Some years ago a friend of mine told me he’d switched churches because he “didn’t get anything out of the worship.” I replied, “Worship isn’t about getting. It’s about giving.” Within a few moments we’d moved on in our discussion and soon I forgot the exchange altogether. But my friend didn’t. Years later he reminded me of that simple exchange and how it’d provided the first step in a revolution in his ecclesiology (or doctrine of the church). If I may borrow a line from Kennedy, he’d shifted from asking “What can church do for me?” to “What can I do for the church?”
While my friend had unwittingly adopted the role of a consumer when thinking about church, he can hardly be blamed for it. Churches frequently reinforce the assumption that the church is there for the congregant, and as a result neighborhood churches jostle for position as they attempt to attract congregants from the surrounding communities. Dynamic preaching, exciting music, a broad range of programs, convenient parking, an attractive website, and a soft-sell Christianity all reinforce the idea that the church is there for you. (See my article “Is the church supposed to be ‘a place for you‘?”)
The consumer mentality affects churches in many subtle (and not so subtle) ways. Consider one of them: the tyranny of applause. The pastor prays for the offering. And then the deacons fan out as the offertory begins, a thoughtful melody of hymns played on a piano or violin by a congregant. Then as soon as the performance is concluded the congregation bursts into applause. I understand the sentiment. We want to encourage and thank. But the problem is the presumption of the congregation that the performance is for them, as if they’re the audience, the consumers of the product offered by the church.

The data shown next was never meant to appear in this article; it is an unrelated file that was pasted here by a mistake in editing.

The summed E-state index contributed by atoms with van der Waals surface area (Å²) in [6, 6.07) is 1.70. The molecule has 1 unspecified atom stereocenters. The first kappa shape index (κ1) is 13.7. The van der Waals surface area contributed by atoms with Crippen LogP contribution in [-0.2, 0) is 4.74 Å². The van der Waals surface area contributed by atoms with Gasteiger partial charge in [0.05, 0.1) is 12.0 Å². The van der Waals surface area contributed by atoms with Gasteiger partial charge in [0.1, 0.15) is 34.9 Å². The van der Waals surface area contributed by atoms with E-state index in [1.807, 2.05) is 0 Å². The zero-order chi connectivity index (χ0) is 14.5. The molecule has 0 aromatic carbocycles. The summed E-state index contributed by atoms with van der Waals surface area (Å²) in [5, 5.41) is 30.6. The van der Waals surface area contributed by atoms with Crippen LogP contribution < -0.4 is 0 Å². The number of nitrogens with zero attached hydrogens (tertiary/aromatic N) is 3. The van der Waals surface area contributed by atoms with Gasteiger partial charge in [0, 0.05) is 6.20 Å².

Sadly, this has things completely backwards. The congregants, no less than the pastors and musicians, are part of the performance. Imagine if you went to a play and as the actors carried out their respective roles they kept pausing to applaud the performances of their fellow actors. You’d be thinking: hey wait a minute, that’s my job! (Philip Yancey makes a similar point in his book Church: Why Bother?)
The minute we enter church we are entering a performance and we’re part of it. That’s why my friend’s thinking was so askew. He was thinking the musicians were leading worship to entertain him. But in point of fact, their role was to lead him in his performance.
This is a sobering fact for an individual like myself. As an academic theologian I have more ability than the average congregant to provide informed critiques of that which goes on around me. And while some of my criticisms may very well be legitimate, the danger is that in playing the critic of everyone else I will end up putting on a poor performance.
I am not suggesting that when the children’s choir completes a musical performance that the congregation is obliged to sit on their hands. If there’s ever an exception to prove the general rule, it is here. So yes, I’m okay clapping for the kids.
But as for that general rule, it really is an important lesson for us all to remember that in corporate worship we are all in performance and the only applause we should be waiting to hear is that which comes from above.